When it comes down to it, Lonely castle in the mirror is a commentary on one of Japan’s most widespread ongoing problems: school bullying. The point of view character of the film, Kokoro, has been bullied to the point where she is not only unable to go to school, but she can’t even explain to her parents what happened for fear of reliving her trauma. Of course, thanks to this lack of communication, the parents can’t understand or give her the support she needs beyond leaving her home alone for literally months on end.
Outside the castle, there is only one person who tries to understand and help Kokoro: Mrs. Kitajima, a teacher at a special school for bullied children. She goes above and beyond, checking in on Kokoro and talking to the parents and other teachers—not trying to “fix” Kokoro, but letting her know that she has someone she can trust no matter the time or place. While the film does not advocate that people like Mrs. Kitajima will be a magical solution to the bullying problem, it is quick to show that her empathy at least allows Kokoro and other children a lifeline when they need it most.
The other way Kokoro can begin to heal is through the other middle school students she meets in the castle. Each of them has a similar problem – like bullying she faces or abuse from parents. While they each have a front of sorts, being around those with similar experiences means everyone is a little more empathetic and kind – unwilling to become the monster that terrorized them. And while they make mistakes and slip up from time to time—some people don’t get along, after all—this air of companionship eventually allows many of the characters to open up about what they encounter and work together to move forward.
This exploration of bullying and how to combat it (along with other domestic issues) is tied together through a wonderful mystery. What is the castle? Where did it come from? Why was each of them chosen? How are they connected? Who is the girl in the wolf mask who acts as their gamemaster/caretaker? Can the secret room in the castle really grant any wish? And is it true that if they break the rules of the castle, a wolf will come and eat them?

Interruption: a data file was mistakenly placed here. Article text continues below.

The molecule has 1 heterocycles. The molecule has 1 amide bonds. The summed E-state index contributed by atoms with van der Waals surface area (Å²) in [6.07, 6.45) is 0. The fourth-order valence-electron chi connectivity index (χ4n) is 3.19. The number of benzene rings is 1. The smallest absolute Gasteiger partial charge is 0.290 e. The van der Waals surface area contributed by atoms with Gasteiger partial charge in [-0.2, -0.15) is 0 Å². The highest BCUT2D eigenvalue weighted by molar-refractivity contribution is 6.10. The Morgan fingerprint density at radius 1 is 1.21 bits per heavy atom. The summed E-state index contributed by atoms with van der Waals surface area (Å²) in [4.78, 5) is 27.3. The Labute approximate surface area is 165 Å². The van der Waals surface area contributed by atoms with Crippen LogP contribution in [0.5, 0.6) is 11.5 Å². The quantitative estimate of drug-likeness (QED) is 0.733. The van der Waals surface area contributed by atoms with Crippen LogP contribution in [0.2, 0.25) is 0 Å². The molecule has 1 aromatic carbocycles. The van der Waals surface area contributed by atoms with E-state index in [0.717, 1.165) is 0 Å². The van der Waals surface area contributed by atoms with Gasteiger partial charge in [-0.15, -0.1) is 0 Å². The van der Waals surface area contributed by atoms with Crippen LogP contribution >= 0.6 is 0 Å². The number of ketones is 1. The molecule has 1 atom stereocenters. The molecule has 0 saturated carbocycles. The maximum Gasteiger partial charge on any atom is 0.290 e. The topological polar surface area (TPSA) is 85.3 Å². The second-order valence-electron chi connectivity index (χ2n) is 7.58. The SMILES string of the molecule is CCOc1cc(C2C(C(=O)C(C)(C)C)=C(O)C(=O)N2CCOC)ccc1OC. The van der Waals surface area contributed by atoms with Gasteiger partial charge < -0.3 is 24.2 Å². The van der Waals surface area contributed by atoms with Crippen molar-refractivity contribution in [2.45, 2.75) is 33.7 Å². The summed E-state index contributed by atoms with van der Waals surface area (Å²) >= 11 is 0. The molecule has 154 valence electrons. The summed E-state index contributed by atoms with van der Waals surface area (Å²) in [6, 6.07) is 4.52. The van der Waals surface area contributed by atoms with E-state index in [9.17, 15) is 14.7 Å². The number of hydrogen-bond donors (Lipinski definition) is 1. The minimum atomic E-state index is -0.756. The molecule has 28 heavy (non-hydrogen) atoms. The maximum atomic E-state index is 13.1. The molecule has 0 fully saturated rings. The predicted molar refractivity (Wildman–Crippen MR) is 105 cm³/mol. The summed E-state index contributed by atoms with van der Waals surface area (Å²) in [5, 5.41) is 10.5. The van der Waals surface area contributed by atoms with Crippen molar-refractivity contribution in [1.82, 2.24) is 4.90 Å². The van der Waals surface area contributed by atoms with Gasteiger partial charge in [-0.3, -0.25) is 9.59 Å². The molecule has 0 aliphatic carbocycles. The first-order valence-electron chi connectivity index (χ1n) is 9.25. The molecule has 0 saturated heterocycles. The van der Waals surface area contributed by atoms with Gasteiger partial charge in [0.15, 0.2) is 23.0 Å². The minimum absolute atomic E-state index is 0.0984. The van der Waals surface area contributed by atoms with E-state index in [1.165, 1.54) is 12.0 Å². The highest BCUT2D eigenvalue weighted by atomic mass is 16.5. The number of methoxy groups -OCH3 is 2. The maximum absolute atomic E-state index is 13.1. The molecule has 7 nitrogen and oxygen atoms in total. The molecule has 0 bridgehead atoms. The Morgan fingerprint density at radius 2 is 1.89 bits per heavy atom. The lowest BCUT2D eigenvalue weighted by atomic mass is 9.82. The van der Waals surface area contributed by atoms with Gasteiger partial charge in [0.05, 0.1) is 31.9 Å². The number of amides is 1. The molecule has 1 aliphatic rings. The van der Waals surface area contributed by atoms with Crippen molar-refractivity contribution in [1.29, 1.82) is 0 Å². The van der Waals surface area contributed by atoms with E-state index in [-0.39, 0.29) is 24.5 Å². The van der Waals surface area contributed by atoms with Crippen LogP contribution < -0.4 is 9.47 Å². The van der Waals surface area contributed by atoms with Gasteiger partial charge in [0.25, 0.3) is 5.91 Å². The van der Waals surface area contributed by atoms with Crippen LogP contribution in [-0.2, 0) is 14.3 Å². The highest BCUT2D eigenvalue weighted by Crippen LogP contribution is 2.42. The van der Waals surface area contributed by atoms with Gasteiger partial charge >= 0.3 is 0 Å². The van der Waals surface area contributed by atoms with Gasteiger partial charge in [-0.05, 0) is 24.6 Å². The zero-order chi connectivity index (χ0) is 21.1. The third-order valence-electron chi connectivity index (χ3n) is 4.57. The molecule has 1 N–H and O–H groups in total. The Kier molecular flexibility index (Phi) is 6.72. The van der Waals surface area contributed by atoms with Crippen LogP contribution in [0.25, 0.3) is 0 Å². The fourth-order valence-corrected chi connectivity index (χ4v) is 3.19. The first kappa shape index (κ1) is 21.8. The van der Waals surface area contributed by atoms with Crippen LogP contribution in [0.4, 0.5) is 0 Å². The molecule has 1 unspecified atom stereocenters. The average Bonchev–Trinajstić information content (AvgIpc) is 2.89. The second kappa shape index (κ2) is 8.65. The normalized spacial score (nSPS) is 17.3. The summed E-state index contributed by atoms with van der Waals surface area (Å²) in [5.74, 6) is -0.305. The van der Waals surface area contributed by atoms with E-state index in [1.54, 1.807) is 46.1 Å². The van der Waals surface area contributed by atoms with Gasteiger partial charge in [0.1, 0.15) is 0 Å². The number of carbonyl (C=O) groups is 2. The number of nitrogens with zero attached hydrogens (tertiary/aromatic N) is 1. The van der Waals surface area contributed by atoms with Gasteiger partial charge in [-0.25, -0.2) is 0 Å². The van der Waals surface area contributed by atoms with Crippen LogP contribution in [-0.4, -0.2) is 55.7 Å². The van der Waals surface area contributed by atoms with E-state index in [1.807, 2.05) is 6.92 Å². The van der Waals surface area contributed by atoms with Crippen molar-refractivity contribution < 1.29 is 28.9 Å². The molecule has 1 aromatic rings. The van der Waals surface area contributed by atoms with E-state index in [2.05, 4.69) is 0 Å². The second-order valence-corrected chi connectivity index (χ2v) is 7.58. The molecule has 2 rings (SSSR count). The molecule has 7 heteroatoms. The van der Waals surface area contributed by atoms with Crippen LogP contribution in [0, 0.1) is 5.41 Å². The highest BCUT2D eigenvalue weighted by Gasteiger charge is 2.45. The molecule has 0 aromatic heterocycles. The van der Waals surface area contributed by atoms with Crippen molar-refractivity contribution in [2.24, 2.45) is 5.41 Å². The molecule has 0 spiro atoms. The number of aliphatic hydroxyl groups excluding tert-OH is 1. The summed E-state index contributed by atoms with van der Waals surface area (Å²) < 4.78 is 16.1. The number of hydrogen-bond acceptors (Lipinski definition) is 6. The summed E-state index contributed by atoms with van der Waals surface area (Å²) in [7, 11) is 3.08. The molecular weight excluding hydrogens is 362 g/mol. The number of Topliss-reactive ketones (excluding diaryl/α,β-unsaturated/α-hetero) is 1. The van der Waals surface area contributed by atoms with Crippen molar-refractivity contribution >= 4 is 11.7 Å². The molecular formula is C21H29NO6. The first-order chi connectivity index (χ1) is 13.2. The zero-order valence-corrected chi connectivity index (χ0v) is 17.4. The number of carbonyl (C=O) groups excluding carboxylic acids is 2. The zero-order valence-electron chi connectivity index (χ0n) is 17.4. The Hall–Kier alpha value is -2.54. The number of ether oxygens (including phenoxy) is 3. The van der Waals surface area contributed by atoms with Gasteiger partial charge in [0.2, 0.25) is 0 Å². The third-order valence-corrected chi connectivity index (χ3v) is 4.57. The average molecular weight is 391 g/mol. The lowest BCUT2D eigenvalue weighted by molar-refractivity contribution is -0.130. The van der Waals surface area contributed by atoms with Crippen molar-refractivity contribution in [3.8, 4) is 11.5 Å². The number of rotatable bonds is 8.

Also, thanks to the ticking clock, the film always has a looming sense of urgency. Our seven heroes have just one year to get a wish granted (if they even choose to go that route) and heal enough to survive in a world without the safety and companionship of the castle. Because of this, even though the film’s primary focus is the trauma and subsequent personal healing of our heroes, it never drags. Instead, it feels like they’ll never have enough time to finish everything they need to before time runs out.
As for the visuals, the film is by no means a powerhouse in terms of animation, but the backgrounds really stand out. Through them alone, we can quickly understand the layout of the castle and know exactly where each of our characters is in each scene. This is especially important when things get more hectic towards the end of the film. The scenes depicting each of the seven children’s traumatic moments stand out, and the terror and horror of these situations come across perfectly – even if you haven’t had similar events in your life.
On the aural side of things, the music does its job but is largely forgettable. However, the ending theme, “Merry Go Round” by Yuuri, which plays during the film’s credits and emotional epilogue, hits hard – and may even make you shed a tear or two even listening to it after the film is over.
All in all, Lonely castle in the mirror is a film with an important message about an ongoing problem with no easy solution. In the most general sense, it shows how adults can help suffering children by giving them a lifeline when they need help the most and making sure they know it exists. At the same time, it shows how these traumatized children can help each other by giving each other the empathy they wish they had and regaining the confidence to succeed in the (too often unfair) world we all live in.